Today, fifteen years after the World Food Conference of 1974, we have been made aware of the need for a careful and objective consideration of the many factors bearing upon problems of world economic development and social progress. This is particularly evident in light of rapid population increases, especially on certain continents, and a world economy that presents phases of recession and difficulties in implementing domestic economic policies even in highly industrialized countries.

For this reason, it is best to avoid purely global and negative descriptions of the existing situation. Instead, existing observations and assessments, however disappointing they have been hitherto, ought to become a stimulus to new reflection on the possibility, and indeed the duty, of concerted action on the part of States and intergovernmental organizations. This sort of activity must necessarily be gradual and will need to be adjusted to the changing conditions of individual countries and the overall world situation. In effect, what is needed is a real determination not only to define the goal of justice, but also to achieve that goal through an activity grounded in moral solidarity.

3. If it is operative anywhere, this moral solidarity must be characteristic of the various member-States of FAO. An effective struggle against hunger and malnutrition will depend upon a united course of action undertaken first of all by those Organizations and agencies directly involved with issues of food and agriculture. Aside from FAO, these would include IFAD, the World Food Programme and the World Food Council.

4. The struggle against hunger has ramifications in the area of investment as well. Here too, international monetary or financial organizations, in coordinating loans and payments on the world, regional, local and group level, are called to demonstrate a cooperation born of solidarity. Indeed, it is quite possible that the problem of foreign indebtedness, particularly that of the developing countries, can begin to be confronted through appropriate recourse to such multilateral Organizations.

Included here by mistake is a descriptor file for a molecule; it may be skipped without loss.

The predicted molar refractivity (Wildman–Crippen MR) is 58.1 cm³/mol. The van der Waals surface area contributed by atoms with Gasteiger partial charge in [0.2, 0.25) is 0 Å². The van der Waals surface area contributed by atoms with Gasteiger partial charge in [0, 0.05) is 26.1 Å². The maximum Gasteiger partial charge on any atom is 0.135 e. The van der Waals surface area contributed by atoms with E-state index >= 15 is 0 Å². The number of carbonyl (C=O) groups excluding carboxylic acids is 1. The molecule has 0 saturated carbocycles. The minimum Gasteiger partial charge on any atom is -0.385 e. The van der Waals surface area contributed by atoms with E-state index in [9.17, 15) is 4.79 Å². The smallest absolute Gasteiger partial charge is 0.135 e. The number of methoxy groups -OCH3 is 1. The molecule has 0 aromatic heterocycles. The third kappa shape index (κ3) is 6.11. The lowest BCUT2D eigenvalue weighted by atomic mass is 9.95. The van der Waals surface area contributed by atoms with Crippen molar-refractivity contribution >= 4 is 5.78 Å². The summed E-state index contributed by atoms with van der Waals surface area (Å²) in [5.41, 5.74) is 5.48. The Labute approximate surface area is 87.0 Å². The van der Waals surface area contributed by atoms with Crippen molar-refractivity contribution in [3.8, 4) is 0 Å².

Besides their operational contributions, the International Monetary Fund and the World Bank with its affiliated organizations, have also made important suggestions aimed at discerning criteria for readjusting the economy of indebted countries, and for indicating appropriate measures which aim at renewing domestic economic policy in order to foster its real and organic development. These suggestions must be taken into serious account. Finally, it is important to make certain that all foreign aid, not merely financial aid, be the fruit of a solidarity on the part of the wealthy with those who are poorer a solidarity that employs truly disinterested measures, as opposed to measures that would constitute new forms of domination.

5. The struggle against hunger involves, in a way that is becoming ever more evident, the requirement that the nations of the entire world be subject to generally recognized and workable norms in the business sector. This is particularly important for the less developed countries, in order to safeguard their ability to export their products, especially agricultural ones. What mast be avoided are all those recurring forms of protectionism which end in creating increasing obstacles to trade or, in some cases, actually barring developing countries from access to markets. In this regard, an evaluation of the patterns of conduct emerging in those businesses developing within GATT is in order. There, for the first time, updated criteria for mutual regulation in commercial relations among States have been established. These criteria have a direct reference to agro-alimentary products and to the possibility of their trade on the world market.